Condition reports are invaluable for artists, curators, conservators, insurance companies, appraisers, and museum professionals.
All these professionals use condition reports to document the changing physical condition of artworks and their attendant structures. The reports account for the physical health of the art and are important for appraising the value of a work of art or when and how to call in a art conservator or make an insurance claim.
Any self-respecting arts institution would ask you to submit a signed condition report for any work that you leave in their care. The condition report will then be reviewed by the institution and updated before the work is returned to you.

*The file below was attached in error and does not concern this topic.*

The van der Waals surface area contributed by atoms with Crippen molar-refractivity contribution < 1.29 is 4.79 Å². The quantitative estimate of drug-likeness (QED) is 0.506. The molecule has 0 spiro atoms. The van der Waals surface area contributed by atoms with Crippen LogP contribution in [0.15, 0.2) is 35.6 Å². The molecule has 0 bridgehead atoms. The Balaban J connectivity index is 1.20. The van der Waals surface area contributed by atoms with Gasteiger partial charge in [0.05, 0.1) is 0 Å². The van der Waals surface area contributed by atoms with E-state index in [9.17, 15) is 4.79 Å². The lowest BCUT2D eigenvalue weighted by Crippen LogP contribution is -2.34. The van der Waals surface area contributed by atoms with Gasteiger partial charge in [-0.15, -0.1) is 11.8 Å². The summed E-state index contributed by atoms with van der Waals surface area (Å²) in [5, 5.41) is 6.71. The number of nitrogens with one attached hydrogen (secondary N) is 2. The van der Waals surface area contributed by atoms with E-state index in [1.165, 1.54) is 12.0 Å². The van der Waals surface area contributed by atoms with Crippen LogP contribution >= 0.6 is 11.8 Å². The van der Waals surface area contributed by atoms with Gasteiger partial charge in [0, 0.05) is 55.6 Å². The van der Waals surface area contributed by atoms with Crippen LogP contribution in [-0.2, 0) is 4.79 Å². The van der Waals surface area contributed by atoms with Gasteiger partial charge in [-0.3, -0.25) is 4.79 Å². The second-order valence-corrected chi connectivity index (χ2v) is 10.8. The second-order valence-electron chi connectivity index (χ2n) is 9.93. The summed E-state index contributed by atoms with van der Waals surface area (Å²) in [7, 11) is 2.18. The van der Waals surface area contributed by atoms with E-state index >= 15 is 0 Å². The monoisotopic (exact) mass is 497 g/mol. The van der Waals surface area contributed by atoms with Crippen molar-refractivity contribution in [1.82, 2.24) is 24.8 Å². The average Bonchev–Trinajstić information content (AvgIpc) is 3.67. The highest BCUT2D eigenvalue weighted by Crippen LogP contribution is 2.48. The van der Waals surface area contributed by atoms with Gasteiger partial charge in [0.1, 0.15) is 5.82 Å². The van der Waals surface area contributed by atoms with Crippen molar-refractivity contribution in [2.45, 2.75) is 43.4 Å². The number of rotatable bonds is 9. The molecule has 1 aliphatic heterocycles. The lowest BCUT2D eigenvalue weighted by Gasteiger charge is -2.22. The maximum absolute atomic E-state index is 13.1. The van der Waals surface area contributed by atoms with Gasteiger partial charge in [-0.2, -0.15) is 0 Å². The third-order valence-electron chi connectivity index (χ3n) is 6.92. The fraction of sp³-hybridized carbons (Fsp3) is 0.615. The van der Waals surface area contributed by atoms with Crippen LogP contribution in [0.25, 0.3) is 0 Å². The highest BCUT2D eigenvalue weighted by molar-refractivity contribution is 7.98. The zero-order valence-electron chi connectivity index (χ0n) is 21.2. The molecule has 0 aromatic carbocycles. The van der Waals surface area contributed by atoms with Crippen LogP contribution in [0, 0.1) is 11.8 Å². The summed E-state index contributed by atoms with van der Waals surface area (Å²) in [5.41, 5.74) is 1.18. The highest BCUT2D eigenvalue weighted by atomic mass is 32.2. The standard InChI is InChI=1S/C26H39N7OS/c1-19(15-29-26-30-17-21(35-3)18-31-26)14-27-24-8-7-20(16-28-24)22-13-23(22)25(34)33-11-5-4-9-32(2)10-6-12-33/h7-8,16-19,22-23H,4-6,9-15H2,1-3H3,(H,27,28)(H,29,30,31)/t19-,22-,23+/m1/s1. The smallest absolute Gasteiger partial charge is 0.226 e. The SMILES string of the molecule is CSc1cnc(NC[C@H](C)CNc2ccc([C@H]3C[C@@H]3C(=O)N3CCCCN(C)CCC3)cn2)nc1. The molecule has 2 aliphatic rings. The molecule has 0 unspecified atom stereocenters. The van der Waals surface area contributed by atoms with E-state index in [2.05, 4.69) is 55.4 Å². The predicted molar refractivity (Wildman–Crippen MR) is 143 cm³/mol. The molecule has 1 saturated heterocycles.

The layout and format of a condition report vary from one place to another, but they tend to be equally detailed and somehow contain the same contents. Eg date of the report, name of the person examining the artwork, contact details, inventory numbers, title of work, date of creation, medium or media, dimensions, evaluation of the physical condition, estimated value for insurance purposes. The condition report for easel art and photographic art usually contains a section for the front (Recto) and the reverse (verso), which are divided up into a coordinate grid where e.g. the top left corner is referred to precisely as A1, say. In that area one can then indicate whether one has detected a blemish or damage.